This one goes back to the earliest folk/folk-rock days of the Village Vanguard and such, when Paxton, Van Zandt, Dylan, Rush, Rose, Baez, Hardin, and the progenitors were walking the Earth as young Turks (and Turkettes). No, James Apollo isn't some long-forgotten composer who slipped between the cracks of history, he's a young'un, but he does possess a raw-ish talent that thrives rather well in mostly stripped-down circumstances. Even when the instrumentation wells up, as in Paved Love, the songs are redolent of days when the sun was shining on the 60s. and inventiveness was encouraged while ardently embracing the old line.
When I say 'stripped down', don't get me wrong. I ain't talkin' 'bout one guy, one guitar, and one harmonica but instead a more subtle than usual use of varying combinations of 13 other musicians, all of whom provide atmosphere rather than chops (and either there's an uncredited accordionist in the group or John Tomlinson has very coolly tricked out his organ to approximate one). Part of the reason for the ancient-of-days feeling in 'Til Your Feet Bleed is a compositional technique that's smartly madrigalian on a number of cuts. As the promo RIYL avers, there's a Nick Cave / Tom Waits feel, but Apollo is rootsier. Not that Tom 'n Nick aren't, but James is closer to the germ seeds. I keep wanting to compare him to James Isaak (here and here), another solo wunderkind, but the stylistic differences are significant enough that I can't. Still…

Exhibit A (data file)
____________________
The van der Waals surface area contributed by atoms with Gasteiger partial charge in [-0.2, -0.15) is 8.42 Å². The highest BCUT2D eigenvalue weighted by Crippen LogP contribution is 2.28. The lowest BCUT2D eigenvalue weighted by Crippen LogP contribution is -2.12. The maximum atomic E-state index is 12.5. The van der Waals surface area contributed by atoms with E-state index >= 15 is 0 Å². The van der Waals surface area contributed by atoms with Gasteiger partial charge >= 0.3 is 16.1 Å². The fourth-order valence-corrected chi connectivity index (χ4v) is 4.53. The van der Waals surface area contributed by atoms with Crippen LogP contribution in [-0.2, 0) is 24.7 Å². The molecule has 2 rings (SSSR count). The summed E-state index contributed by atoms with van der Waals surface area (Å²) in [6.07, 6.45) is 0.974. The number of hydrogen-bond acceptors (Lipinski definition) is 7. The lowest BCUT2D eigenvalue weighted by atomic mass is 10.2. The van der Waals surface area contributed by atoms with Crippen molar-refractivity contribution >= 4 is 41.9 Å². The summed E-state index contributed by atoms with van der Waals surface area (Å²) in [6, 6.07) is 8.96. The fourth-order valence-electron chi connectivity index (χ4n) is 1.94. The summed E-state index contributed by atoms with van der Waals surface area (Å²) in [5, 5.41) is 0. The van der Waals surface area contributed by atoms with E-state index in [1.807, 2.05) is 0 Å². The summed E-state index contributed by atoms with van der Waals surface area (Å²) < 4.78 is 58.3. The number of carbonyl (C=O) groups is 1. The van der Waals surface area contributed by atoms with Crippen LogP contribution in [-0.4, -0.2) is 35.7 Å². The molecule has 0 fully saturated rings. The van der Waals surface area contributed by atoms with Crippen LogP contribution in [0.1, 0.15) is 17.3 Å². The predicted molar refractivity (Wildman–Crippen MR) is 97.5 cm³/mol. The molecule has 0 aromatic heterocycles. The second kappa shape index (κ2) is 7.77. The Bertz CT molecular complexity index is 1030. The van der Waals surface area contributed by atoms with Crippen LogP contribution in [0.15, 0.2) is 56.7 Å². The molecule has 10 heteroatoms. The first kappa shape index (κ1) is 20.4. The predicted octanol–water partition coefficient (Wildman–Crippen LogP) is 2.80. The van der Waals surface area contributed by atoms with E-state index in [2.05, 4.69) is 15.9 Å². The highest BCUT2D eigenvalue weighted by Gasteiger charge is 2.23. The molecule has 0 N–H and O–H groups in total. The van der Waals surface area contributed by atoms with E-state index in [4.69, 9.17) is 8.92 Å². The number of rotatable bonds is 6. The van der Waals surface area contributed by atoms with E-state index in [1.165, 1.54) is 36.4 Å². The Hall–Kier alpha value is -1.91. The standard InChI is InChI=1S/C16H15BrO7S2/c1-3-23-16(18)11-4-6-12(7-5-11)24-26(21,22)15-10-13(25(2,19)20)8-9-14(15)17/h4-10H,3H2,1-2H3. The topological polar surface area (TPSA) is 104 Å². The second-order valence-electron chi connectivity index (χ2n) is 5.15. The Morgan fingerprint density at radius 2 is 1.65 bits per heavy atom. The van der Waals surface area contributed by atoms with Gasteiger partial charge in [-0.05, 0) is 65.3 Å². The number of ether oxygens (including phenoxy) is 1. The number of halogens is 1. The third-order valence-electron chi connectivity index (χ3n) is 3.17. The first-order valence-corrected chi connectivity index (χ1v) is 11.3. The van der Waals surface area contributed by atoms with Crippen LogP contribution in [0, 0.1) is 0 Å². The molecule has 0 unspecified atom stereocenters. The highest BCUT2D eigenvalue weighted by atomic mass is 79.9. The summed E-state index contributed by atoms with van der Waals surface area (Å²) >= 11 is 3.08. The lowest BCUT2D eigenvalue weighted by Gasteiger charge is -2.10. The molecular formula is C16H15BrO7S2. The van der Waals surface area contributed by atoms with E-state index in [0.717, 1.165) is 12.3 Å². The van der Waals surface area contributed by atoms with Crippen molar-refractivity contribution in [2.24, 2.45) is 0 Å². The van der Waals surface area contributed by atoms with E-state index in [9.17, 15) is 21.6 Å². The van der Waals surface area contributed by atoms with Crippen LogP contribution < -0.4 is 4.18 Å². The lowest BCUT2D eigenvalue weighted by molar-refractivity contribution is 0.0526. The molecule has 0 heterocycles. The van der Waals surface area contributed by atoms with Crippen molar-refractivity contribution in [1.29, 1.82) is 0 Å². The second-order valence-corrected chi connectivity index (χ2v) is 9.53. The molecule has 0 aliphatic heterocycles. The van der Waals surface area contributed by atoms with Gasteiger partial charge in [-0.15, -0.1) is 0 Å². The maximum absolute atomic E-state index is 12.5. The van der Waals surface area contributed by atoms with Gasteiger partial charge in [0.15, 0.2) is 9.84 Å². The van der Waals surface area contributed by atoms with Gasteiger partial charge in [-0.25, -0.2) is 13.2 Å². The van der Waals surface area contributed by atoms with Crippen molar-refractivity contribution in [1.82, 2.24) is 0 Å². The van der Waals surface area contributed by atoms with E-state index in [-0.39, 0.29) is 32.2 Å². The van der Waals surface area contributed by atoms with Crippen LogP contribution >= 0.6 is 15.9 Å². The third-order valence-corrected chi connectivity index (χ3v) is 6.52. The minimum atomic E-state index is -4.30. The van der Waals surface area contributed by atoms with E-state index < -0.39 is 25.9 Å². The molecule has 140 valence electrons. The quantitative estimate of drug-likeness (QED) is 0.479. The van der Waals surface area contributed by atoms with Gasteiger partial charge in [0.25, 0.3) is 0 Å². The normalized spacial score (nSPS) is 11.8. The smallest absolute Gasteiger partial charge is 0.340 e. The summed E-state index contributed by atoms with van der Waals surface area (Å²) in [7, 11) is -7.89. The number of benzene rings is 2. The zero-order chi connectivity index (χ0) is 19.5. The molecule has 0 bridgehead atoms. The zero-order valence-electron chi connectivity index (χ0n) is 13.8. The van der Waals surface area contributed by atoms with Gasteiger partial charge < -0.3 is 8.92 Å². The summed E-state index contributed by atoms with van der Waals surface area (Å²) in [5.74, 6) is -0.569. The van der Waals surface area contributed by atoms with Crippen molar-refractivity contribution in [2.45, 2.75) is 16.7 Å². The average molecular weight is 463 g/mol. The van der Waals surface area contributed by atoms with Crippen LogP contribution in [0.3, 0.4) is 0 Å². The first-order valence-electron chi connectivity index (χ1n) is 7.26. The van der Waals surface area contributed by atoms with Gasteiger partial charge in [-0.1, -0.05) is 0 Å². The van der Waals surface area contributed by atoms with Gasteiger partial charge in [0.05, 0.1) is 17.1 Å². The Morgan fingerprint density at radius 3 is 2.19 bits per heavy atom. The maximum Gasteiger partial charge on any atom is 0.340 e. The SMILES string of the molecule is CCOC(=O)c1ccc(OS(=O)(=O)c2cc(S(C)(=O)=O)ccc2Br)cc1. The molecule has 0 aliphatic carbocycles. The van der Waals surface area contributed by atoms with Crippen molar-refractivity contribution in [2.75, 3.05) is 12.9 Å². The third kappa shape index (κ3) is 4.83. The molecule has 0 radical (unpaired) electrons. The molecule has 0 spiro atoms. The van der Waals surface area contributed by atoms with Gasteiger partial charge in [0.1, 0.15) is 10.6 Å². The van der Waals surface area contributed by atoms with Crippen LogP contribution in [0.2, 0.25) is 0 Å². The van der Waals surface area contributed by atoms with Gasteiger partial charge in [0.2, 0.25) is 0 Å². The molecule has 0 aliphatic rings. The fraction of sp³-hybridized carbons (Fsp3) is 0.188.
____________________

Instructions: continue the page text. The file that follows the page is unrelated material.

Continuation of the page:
There's a lot of mood here, atmospheres of thought, reflection, and regret mixed with hope and a 'pick yourself up and keep trudging' sentiment, hence the CD's title. No East, No West, a really choice cut, drives this home in no uncertain terms, and Long Way Around evokes the milieu of a forlorn abandoned vaudeville theater since gone to dust and decay, with one timelocked minstrel resident, longing for the glory days, knowing they'll never come again. In fact, there's a lot of that here, so don't expect to go dancing when you're done with the CD. Most likely, you'll just sit by the window and heave a big sigh…but you'll have a wistful smile as you do so.
Edited by: David N. Pyles
Copyright 2010, Peterborough Folk Music Society.
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